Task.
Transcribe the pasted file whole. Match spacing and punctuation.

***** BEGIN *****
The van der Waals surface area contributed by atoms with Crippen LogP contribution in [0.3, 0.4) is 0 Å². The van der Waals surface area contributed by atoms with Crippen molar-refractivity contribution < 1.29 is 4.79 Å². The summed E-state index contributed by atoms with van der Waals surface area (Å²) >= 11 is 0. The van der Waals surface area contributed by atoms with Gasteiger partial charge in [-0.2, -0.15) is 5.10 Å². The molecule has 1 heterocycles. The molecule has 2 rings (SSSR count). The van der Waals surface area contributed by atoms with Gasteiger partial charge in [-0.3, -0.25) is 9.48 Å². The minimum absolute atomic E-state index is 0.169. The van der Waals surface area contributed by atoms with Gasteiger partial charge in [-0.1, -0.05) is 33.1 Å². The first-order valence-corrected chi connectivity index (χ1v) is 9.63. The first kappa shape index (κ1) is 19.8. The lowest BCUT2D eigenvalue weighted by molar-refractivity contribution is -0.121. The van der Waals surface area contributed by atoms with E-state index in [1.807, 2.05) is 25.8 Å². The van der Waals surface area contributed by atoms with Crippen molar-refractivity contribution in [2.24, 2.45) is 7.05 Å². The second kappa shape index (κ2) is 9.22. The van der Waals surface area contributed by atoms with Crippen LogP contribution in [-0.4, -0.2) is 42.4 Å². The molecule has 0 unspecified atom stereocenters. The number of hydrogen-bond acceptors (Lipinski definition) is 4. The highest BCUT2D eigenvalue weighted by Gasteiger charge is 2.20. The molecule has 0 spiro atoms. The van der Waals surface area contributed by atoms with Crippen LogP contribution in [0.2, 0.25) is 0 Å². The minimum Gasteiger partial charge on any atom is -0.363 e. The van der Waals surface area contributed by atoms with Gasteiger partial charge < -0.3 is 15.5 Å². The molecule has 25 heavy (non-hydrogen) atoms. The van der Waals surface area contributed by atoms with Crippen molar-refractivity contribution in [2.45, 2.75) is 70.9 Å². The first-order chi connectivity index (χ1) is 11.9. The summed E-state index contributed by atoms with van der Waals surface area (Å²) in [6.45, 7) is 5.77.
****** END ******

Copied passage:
The van der Waals surface area contributed by atoms with Crippen LogP contribution in [0.3, 0.4) is 0 Å². The van der Waals surface area contributed by atoms with Crippen molar-refractivity contribution < 1.29 is 4.79 Å². The summed E-state index contributed by atoms with van der Waals surface area (Å²) >= 11 is 0. The van der Waals surface area contributed by atoms with Gasteiger partial charge in [-0.2, -0.15) is 5.10 Å². The molecule has 1 heterocycles. The molecule has 2 rings (SSSR count). The van der Waals surface area contributed by atoms with Gasteiger partial charge in [-0.3, -0.25) is 9.48 Å². The minimum absolute atomic E-state index is 0.169. The van der Waals surface area contributed by atoms with Gasteiger partial charge in [-0.1, -0.05) is 33.1 Å². The first-order valence-corrected chi connectivity index (χ1v) is 9.63. The first kappa shape index (κ1) is 19.8. The lowest BCUT2D eigenvalue weighted by molar-refractivity contribution is -0.121. The van der Waals surface area contributed by atoms with E-state index in [1.807, 2.05) is 25.8 Å². The van der Waals surface area contributed by atoms with Crippen molar-refractivity contribution in [2.24, 2.45) is 7.05 Å². The second kappa shape index (κ2) is 9.22. The van der Waals surface area contributed by atoms with Crippen LogP contribution in [-0.4, -0.2) is 42.4 Å². The molecule has 0 unspecified atom stereocenters. The number of hydrogen-bond acceptors (Lipinski definition) is 4. The highest BCUT2D eigenvalue weighted by Gasteiger charge is 2.20. The molecule has 0 spiro atoms. The van der Waals surface area contributed by atoms with Crippen LogP contribution in [0.2, 0.25) is 0 Å². The minimum Gasteiger partial charge on any atom is -0.363 e. The van der Waals surface area contributed by atoms with Gasteiger partial charge < -0.3 is 15.5 Å². The molecule has 25 heavy (non-hydrogen) atoms. The van der Waals surface area contributed by atoms with Crippen molar-refractivity contribution in [2.45, 2.75) is 70.9 Å². The first-order chi connectivity index (χ1) is 11.9. The summed E-state index contributed by atoms with van der Waals surface area (Å²) in [6.45, 7) is 5.77.